In this game, there is no time for hesitation, no time for thinking. The game continues, building word upon word. You might say “cat,” for instance, while throwing the word ball to your co-worker, who might say “furry” while passing the ball on. Or, just to show a little thinking on his feet, the co-worker might say “tractor,” making a reference to the heavy equipment manufacturer, rather than an actual feline. Did you figure out the missing link?
Word ball got Nike employees to instantly react without thinking, to trust their instincts, to be unafraid to look foolish. It loosened them up for the games ahead. Short uses word ball to other ends as well.
“We were asked by Intel to get warring departments to stop fighting,” says Short, himself a former Intel employee. “They brought the Arizona people to Oregon for the day and said, ‘Make friends. You’ve been fighting over e-mail and not getting work done.’ ”
Word ball worked for that knotty challenge, too. It helped the co-workers respect each other’s ideas and even got them playing off those ideas. Those are skills they could take back to the office.
Leading Employees To Enlightenment
Like most improv comedians who do corporate training, Short divides groups into teams of seven or eight employees, each team led by one of his troupe members. But the instructors don’t just lead the games and leave. Short follows the generally half-day classes with a carefully crafted bull session.
“I lead the discussion by saying ‘What do you think that game was about?’ ” Short says. “They’ll start talking, and I guide them if they’re not getting it. People are very bright if you give them a chance. The illumination that people bring to the game themselves is amazing. I could never lead them to the discoveries in the same way they lead themselves.
“I like to err on the side of not sledgehammering them with the lessons,” Short adds. “Generally, they find them easily enough on their own.”
But how long do those lessons stick? Do employees really take what they’ve learned and apply it every day? Perri Williams, an Intel marketing manager, says they do.
Seeing the success the group had with Intel’s teamwork problems, Williams called on Short’s group to help Intel employees hammer out issues around change management. Intel’s change managers and the troupe met during a March team-building weekend that is held annually to make the group more cohesive. ›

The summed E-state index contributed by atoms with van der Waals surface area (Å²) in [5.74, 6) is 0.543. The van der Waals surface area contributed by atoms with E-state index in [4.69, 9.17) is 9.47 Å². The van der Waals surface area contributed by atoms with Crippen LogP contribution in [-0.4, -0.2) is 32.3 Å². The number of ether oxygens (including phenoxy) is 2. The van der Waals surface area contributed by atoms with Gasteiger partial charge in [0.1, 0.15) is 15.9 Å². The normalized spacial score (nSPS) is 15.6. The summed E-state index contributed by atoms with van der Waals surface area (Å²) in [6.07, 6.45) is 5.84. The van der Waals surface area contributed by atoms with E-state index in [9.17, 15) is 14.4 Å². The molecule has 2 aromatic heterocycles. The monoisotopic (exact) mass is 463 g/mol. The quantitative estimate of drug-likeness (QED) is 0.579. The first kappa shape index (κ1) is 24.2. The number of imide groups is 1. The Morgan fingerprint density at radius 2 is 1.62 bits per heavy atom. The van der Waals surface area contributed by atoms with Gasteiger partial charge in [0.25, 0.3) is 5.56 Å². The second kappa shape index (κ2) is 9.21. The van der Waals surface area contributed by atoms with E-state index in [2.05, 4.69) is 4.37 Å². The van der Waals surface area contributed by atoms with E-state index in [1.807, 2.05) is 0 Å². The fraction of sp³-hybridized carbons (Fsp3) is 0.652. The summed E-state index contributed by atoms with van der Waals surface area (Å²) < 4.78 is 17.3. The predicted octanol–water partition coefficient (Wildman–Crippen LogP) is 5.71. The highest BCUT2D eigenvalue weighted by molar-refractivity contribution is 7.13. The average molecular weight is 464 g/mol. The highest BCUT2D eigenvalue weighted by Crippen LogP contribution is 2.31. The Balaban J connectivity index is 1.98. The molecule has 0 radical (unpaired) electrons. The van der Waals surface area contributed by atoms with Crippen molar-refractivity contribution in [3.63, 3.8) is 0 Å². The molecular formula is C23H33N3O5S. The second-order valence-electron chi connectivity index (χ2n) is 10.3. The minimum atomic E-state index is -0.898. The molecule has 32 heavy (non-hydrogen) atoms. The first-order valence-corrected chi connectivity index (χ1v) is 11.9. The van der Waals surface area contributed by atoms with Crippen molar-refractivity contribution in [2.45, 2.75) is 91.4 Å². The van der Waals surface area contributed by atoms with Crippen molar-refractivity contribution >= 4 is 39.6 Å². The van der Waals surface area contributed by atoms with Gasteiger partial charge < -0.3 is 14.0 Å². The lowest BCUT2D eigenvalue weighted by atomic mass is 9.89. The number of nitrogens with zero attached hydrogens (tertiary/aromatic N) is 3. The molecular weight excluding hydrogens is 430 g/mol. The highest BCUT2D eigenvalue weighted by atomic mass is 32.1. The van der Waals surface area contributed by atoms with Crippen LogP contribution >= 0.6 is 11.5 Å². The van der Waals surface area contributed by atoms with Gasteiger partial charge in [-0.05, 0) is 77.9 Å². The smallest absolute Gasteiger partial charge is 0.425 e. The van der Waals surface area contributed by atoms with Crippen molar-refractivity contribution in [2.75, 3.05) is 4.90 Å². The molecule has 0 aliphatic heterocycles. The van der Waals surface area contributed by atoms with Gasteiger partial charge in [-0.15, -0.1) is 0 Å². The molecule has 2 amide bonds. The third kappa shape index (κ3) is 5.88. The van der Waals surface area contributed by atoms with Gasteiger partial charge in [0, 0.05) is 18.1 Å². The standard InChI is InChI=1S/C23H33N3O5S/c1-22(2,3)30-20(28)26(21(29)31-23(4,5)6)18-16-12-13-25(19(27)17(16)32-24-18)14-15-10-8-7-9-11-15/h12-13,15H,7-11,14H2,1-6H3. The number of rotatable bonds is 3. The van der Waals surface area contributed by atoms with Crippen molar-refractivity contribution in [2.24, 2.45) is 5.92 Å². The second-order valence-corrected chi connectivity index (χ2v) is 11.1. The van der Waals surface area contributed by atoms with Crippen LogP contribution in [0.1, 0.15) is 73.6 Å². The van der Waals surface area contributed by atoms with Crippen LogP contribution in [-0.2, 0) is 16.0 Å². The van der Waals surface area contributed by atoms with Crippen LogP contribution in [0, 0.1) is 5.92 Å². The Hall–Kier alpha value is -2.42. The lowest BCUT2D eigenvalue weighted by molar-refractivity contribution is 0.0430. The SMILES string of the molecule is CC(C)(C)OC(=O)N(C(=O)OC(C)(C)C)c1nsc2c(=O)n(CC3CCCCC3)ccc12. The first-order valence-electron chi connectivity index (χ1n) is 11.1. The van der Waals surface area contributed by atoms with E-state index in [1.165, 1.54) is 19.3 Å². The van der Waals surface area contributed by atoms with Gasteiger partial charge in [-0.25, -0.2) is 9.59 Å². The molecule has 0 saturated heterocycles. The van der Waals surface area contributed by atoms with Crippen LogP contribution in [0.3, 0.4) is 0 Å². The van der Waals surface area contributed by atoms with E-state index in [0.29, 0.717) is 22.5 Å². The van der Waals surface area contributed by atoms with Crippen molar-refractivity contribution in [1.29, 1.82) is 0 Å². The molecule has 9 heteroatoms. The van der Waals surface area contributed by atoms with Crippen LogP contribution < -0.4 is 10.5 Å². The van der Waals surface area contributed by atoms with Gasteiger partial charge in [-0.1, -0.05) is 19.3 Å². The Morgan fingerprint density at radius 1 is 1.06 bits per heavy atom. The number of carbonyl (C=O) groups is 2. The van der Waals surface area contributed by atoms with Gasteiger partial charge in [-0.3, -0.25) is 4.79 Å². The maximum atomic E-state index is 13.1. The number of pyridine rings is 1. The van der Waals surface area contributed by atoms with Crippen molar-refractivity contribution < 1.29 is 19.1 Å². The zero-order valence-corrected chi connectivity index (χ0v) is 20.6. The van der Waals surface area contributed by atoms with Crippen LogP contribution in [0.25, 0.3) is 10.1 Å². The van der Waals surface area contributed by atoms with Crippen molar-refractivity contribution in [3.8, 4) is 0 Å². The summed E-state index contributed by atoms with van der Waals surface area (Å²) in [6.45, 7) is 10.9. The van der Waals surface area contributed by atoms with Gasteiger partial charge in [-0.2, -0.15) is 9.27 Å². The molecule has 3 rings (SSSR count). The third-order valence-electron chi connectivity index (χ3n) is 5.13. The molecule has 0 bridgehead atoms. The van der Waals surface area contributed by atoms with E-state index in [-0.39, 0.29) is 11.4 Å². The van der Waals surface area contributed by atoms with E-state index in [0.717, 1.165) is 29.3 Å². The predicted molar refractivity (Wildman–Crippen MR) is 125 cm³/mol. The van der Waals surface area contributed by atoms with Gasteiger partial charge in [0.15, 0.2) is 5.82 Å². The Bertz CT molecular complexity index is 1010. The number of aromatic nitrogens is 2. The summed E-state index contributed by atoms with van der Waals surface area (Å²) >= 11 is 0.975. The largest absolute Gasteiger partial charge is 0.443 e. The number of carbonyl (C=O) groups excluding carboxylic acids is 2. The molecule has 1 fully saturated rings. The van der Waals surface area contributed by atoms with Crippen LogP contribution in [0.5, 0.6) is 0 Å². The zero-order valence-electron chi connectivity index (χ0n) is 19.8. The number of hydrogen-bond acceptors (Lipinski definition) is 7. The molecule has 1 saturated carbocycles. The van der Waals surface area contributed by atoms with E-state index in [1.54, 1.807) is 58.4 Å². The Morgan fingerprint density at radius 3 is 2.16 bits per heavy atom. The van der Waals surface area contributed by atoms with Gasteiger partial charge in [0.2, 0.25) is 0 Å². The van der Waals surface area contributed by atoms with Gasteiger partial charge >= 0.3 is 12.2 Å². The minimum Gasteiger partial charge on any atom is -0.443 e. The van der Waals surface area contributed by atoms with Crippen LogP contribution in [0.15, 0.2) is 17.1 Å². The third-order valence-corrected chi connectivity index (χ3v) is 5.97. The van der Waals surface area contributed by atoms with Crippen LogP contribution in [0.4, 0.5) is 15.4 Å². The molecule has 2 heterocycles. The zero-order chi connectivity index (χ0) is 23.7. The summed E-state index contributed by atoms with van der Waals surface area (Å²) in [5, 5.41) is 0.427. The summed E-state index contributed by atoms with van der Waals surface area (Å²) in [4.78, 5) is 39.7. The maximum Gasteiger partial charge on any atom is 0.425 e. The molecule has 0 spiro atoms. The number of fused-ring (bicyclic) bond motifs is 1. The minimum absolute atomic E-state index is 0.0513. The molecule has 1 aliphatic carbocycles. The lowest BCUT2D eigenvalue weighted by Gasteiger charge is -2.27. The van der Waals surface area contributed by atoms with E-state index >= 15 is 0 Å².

“Some of these people you’ve never met face to face, but you came out of there feeling the love and hugging,” Williams says of the improv-training session. “We’re having a phenomenal year, we’re meeting all our goals, and it has a lot to do with our experience with Patrick Short.” This was the first time improv training was part of the annual retreat.
Making Training Stick
Maggie Judge, knowledge sharing manager at Thomson University, the learning and development arm for Thomson Corp., a maker of business information software based in Stamford, Conn., follows up on the company’s improv training by bringing training leader John Sweeney back about six months after the sessions. Sweeney heads the Brave New Workshop, a Minneapolis-based sketch- and improv-comedy theater. He also runs the theater’s corporate-training side.
Judge originally called upon Sweeney’s troupe to work with 12 Thomson leaders from varied departments last February during a three-day workshop. That session kicked off a six-month project aimed at sharpening participants’ leadership and innovation skills. Improv training was a perfect fit, Judge says, because improv, after all, involves innovating on the fly. The event went so well that Judge contracted with Sweeney to work with 12 more of the company’s leaders.
One of those workshops included the exercise Jim Cahoy played called “What’s in the Box?” where the first person in a line hands over an imaginary box filled with any kind of nonsensical item he or she can dream up. Each recipient must thank the giver and immediately come up with a positive use for what’s in the box.
The exercise encourages creative thinking and innovating and bolsters confidence when throwing out ideas during brainstorming sessions. Even the wildest box items, like dirty socks, meet positive reaction, Sweeney says.
“We treat every idea as a gift,” he says.
Cahoy was hesitant to take part at first but immediately warmed to the improv games.
“They were so much fun and interactive,” he says. “That session really stayed with me longer than another death-by-PowerPoint would have.”
Jean Thilmany is a freelance writer based in St. Paul, Minnesota.